After inspectors found certain explosive packaging "unsatisfactory," Caltrans has decided to delay the implosion of a section of the old part of the Bay Bridge a week later than originally planned, and possibly even later than that.
The implosion of Pier E3, the equivalent of a five-story building weighing 20 million pounds, was originally set for Saturday. But Caltrans on Tuesday announced its inspectors were not satisfied with how some of the explosives were packaged, and wanted to delay the implosion until Nov. 14. Currently, the implosion is scheduled for 1 p.m. that day, but it could also take place earlier, like at 6:45 a.m. or sometime the next day.
"This is our process at work," Brian Maroney, Chief Bridge Engineer for the Caltrans Toll Bridge Program said Tuesday at a news conference. "Safety is the first priority. We commend the contractor for their diligent and extensive verification of the product they received, and for swiftly notifying us of the desire to reschedule. Safely and responsibly executing the implosion within the month of November remains our main objective."
The Bay Bridge demolition began in September 2013 and is scheduled to be completed in 2018. Caltrans must still remove 21 more piers.
The implosion, or rather 600 different charges, is set to take six seconds and occur mostly underwater. Bay Bridge traffic will be held for about 15 minutes to prevent potential distraction to drivers, and BART trains will be held temporarily outside of the Transbay Tube, meaning there could be slight delays.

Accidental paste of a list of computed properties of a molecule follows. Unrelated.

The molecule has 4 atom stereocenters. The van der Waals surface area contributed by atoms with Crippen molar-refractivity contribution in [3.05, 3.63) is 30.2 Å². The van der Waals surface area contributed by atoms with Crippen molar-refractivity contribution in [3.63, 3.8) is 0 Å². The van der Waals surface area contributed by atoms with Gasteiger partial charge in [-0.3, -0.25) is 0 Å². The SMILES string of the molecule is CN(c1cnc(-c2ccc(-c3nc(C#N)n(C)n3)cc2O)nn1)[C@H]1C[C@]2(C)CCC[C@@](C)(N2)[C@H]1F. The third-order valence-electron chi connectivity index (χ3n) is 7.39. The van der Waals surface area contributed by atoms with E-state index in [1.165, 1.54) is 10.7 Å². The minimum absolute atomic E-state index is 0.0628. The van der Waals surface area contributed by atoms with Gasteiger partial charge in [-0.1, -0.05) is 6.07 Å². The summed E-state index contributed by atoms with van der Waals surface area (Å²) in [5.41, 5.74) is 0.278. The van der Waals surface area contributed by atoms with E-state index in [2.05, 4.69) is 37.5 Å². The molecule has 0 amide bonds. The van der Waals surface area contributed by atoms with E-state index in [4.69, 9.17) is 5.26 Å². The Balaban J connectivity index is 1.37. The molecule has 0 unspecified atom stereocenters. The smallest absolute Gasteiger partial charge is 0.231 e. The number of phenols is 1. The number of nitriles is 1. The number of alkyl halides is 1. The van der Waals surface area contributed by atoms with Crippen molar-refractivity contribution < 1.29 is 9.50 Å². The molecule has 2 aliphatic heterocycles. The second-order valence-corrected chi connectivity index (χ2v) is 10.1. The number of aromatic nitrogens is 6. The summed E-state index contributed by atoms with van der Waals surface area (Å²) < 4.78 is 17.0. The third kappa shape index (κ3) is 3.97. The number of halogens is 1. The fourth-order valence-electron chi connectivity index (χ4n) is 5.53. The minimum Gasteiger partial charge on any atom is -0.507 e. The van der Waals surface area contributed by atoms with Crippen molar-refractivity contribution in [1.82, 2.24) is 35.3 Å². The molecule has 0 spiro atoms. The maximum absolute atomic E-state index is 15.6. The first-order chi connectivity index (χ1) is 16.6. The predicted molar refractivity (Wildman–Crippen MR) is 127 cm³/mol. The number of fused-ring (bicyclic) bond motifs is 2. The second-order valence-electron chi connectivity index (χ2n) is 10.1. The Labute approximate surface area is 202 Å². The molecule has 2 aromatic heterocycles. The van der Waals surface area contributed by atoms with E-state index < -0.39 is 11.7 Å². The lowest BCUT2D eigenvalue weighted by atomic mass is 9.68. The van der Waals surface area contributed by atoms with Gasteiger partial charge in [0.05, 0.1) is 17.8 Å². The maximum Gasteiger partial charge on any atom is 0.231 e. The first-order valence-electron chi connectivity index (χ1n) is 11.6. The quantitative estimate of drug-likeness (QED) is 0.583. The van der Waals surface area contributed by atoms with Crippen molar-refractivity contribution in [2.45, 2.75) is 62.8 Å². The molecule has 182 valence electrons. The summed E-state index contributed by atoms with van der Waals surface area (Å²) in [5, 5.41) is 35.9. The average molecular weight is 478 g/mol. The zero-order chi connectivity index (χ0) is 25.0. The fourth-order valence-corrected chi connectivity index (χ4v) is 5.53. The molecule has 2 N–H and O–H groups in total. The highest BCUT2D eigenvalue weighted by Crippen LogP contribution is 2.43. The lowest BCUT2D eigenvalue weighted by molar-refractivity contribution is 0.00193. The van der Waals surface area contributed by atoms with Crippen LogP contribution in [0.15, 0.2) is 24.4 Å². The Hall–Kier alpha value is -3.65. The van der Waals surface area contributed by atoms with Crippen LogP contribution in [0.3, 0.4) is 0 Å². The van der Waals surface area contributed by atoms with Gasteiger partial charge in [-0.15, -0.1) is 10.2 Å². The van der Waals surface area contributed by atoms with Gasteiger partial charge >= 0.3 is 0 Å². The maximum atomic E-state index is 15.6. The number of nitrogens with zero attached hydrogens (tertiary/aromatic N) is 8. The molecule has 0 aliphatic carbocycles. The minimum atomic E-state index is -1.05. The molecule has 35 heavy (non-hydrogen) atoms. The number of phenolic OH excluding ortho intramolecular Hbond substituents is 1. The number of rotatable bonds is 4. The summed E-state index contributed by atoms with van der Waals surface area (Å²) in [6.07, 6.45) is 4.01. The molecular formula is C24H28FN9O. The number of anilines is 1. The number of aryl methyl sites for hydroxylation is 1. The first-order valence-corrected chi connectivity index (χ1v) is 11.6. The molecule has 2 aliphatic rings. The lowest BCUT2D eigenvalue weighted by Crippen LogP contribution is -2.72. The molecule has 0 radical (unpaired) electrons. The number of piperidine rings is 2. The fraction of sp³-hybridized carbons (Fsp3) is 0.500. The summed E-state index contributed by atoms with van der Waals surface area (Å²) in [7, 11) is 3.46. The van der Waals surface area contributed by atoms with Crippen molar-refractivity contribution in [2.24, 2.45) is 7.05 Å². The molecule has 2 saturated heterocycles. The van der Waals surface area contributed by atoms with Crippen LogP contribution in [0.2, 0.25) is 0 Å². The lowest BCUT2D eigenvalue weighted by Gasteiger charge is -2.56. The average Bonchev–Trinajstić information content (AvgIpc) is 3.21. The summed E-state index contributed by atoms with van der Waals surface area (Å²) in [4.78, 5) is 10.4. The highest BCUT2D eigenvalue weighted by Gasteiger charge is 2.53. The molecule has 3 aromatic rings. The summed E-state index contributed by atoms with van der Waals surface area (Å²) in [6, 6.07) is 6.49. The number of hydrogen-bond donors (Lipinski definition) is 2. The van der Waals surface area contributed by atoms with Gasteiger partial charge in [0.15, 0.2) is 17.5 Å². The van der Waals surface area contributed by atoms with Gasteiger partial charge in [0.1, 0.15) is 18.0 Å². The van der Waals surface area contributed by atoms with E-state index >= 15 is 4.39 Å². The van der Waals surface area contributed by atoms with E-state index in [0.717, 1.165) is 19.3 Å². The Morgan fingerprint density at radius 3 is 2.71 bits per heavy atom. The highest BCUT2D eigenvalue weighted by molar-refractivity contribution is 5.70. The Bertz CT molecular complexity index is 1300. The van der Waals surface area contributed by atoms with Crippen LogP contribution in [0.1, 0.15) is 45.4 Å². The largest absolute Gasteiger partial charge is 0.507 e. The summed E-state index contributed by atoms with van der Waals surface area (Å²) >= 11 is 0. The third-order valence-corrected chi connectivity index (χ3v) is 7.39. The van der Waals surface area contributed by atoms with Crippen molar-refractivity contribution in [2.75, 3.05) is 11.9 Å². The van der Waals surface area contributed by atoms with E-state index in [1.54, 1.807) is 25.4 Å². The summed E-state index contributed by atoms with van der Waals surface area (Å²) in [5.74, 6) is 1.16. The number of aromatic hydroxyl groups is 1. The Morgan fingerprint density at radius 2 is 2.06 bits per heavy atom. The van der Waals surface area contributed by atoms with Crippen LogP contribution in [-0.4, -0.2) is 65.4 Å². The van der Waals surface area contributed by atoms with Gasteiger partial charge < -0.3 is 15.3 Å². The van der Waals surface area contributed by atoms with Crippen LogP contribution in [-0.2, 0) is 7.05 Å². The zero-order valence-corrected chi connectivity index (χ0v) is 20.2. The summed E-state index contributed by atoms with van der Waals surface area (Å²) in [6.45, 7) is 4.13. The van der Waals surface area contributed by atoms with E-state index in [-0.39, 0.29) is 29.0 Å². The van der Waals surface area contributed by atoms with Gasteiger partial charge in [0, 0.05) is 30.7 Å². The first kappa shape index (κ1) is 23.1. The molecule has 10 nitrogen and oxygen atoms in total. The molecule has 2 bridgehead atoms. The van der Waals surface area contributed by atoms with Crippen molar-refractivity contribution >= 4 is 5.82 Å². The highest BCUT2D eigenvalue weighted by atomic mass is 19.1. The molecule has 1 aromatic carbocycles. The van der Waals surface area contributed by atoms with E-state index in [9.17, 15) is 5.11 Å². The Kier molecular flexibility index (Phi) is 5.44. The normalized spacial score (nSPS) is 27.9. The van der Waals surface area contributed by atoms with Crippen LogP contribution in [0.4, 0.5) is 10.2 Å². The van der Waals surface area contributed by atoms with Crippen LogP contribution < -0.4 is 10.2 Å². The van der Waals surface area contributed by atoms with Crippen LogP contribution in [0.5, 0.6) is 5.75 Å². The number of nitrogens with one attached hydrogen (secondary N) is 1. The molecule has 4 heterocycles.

Maroney also made a point to say that the implosion will occur in November, a period of time when the least amount of marine life will be affected. Environmentalists have been skeptical that the "bubble curtain" of pipes blowing compressed are around the pier would blow debris and concrete into the water. Baykeeper has said they will keep a watchful eye on the marine life after the implosion to see if Caltrans' promises come true.
Larry Goldzband, the executive director for the San Francisco Bay Conservation and Development Commission, said, "The implosion is not perfect and species will be killed." But he said the implosion will cause less environmental damage than other methods of demolishing the pier. Goldzband said the alternative of mechanically removing the pier would take up to four years and require building a dam around it, which he said would significantly disrupt area wildlife and be difficult to manage and mitigate.
When the bridge is imploded, the public will have no access to viewpoints on the eastern side of Yerba Buena Island, and the bike path will be closed to the public starting at 6 p.m. on Nov. 13 until after at least 10 a.m. on Nov. 14.
Bay City News' Jeff Shuttleworth contributed to this report.